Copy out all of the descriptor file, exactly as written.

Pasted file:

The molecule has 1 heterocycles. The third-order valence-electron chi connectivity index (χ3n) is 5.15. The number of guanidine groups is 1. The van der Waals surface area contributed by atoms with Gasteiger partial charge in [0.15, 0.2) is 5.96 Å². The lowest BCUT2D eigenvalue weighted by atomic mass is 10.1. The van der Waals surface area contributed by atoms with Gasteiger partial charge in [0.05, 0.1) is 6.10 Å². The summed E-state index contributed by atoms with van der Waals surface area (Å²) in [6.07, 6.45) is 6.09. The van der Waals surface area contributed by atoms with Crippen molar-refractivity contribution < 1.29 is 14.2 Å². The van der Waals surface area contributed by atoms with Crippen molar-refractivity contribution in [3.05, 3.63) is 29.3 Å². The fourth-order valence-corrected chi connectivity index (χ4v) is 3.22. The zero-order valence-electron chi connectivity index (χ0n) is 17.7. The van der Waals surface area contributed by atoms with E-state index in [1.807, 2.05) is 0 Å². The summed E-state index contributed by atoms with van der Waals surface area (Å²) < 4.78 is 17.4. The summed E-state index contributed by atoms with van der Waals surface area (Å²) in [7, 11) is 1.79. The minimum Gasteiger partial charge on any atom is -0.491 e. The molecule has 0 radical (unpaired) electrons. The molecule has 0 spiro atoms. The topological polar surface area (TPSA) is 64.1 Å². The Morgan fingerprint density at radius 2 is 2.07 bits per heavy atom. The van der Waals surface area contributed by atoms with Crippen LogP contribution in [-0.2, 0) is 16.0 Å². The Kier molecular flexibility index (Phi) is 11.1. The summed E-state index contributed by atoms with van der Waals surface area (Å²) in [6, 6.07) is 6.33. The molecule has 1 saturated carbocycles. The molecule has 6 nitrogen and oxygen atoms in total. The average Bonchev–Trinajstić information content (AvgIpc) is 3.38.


The molecule has 1 heterocycles. The third-order valence-electron chi connectivity index (χ3n) is 5.15. The number of guanidine groups is 1. The van der Waals surface area contributed by atoms with Gasteiger partial charge in [0.15, 0.2) is 5.96 Å². The lowest BCUT2D eigenvalue weighted by atomic mass is 10.1. The van der Waals surface area contributed by atoms with Gasteiger partial charge in [0.05, 0.1) is 6.10 Å². The summed E-state index contributed by atoms with van der Waals surface area (Å²) in [6.07, 6.45) is 6.09. The van der Waals surface area contributed by atoms with Crippen molar-refractivity contribution < 1.29 is 14.2 Å². The van der Waals surface area contributed by atoms with Crippen molar-refractivity contribution in [3.05, 3.63) is 29.3 Å². The fourth-order valence-corrected chi connectivity index (χ4v) is 3.22. The zero-order valence-electron chi connectivity index (χ0n) is 17.7. The van der Waals surface area contributed by atoms with E-state index in [1.807, 2.05) is 0 Å². The summed E-state index contributed by atoms with van der Waals surface area (Å²) < 4.78 is 17.4. The summed E-state index contributed by atoms with van der Waals surface area (Å²) in [7, 11) is 1.79. The minimum Gasteiger partial charge on any atom is -0.491 e. The molecule has 0 radical (unpaired) electrons. The molecule has 0 spiro atoms. The topological polar surface area (TPSA) is 64.1 Å². The Morgan fingerprint density at radius 2 is 2.07 bits per heavy atom. The van der Waals surface area contributed by atoms with Crippen LogP contribution in [-0.2, 0) is 16.0 Å². The Kier molecular flexibility index (Phi) is 11.1. The summed E-state index contributed by atoms with van der Waals surface area (Å²) in [6, 6.07) is 6.33. The molecule has 1 saturated carbocycles. The molecule has 6 nitrogen and oxygen atoms in total. The average Bonchev–Trinajstić information content (AvgIpc) is 3.38.